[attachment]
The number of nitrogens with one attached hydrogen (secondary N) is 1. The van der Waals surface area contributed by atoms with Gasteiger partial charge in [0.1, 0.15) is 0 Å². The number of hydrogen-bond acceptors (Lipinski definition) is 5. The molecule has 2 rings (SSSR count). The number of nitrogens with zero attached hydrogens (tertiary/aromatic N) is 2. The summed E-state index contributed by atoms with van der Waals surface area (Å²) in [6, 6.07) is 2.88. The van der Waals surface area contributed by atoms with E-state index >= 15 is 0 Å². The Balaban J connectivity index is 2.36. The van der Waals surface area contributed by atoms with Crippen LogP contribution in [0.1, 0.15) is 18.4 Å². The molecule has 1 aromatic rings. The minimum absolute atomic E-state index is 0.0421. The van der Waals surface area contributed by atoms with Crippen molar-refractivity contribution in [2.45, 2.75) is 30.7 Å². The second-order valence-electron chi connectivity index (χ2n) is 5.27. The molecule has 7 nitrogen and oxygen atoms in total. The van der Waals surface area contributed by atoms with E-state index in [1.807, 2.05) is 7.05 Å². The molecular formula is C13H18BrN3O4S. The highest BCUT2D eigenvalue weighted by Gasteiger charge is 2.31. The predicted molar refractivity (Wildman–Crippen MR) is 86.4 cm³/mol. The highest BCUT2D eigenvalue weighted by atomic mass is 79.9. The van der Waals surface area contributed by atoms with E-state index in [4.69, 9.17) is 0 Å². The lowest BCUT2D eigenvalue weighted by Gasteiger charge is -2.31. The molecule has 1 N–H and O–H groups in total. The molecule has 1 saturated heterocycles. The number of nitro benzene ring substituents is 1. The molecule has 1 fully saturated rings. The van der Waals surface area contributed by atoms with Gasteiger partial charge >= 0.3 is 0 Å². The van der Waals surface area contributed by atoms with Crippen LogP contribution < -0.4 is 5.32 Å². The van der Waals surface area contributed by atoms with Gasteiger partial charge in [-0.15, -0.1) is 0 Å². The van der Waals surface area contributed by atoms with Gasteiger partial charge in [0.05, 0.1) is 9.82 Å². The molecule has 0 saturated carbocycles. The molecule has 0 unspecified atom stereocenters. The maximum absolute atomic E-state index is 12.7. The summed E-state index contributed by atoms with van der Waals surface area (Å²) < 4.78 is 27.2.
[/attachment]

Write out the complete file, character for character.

The number of nitrogens with one attached hydrogen (secondary N) is 1. The van der Waals surface area contributed by atoms with Gasteiger partial charge in [0.1, 0.15) is 0 Å². The number of hydrogen-bond acceptors (Lipinski definition) is 5. The molecule has 2 rings (SSSR count). The number of nitrogens with zero attached hydrogens (tertiary/aromatic N) is 2. The summed E-state index contributed by atoms with van der Waals surface area (Å²) in [6, 6.07) is 2.88. The van der Waals surface area contributed by atoms with E-state index >= 15 is 0 Å². The Balaban J connectivity index is 2.36. The van der Waals surface area contributed by atoms with Crippen LogP contribution in [0.1, 0.15) is 18.4 Å². The molecule has 1 aromatic rings. The minimum absolute atomic E-state index is 0.0421. The van der Waals surface area contributed by atoms with Crippen molar-refractivity contribution in [2.45, 2.75) is 30.7 Å². The second-order valence-electron chi connectivity index (χ2n) is 5.27. The molecule has 7 nitrogen and oxygen atoms in total. The van der Waals surface area contributed by atoms with E-state index in [1.807, 2.05) is 7.05 Å². The molecular formula is C13H18BrN3O4S. The highest BCUT2D eigenvalue weighted by Gasteiger charge is 2.31. The predicted molar refractivity (Wildman–Crippen MR) is 86.4 cm³/mol. The highest BCUT2D eigenvalue weighted by atomic mass is 79.9. The van der Waals surface area contributed by atoms with E-state index in [4.69, 9.17) is 0 Å². The lowest BCUT2D eigenvalue weighted by Gasteiger charge is -2.31. The molecule has 1 N–H and O–H groups in total. The molecule has 1 saturated heterocycles. The number of nitro benzene ring substituents is 1. The molecule has 1 fully saturated rings. The van der Waals surface area contributed by atoms with Gasteiger partial charge >= 0.3 is 0 Å². The van der Waals surface area contributed by atoms with Crippen LogP contribution < -0.4 is 5.32 Å². The van der Waals surface area contributed by atoms with Gasteiger partial charge in [-0.15, -0.1) is 0 Å². The van der Waals surface area contributed by atoms with Gasteiger partial charge in [0.05, 0.1) is 9.82 Å². The molecule has 0 saturated carbocycles. The molecule has 0 unspecified atom stereocenters. The maximum absolute atomic E-state index is 12.7. The summed E-state index contributed by atoms with van der Waals surface area (Å²) < 4.78 is 27.2.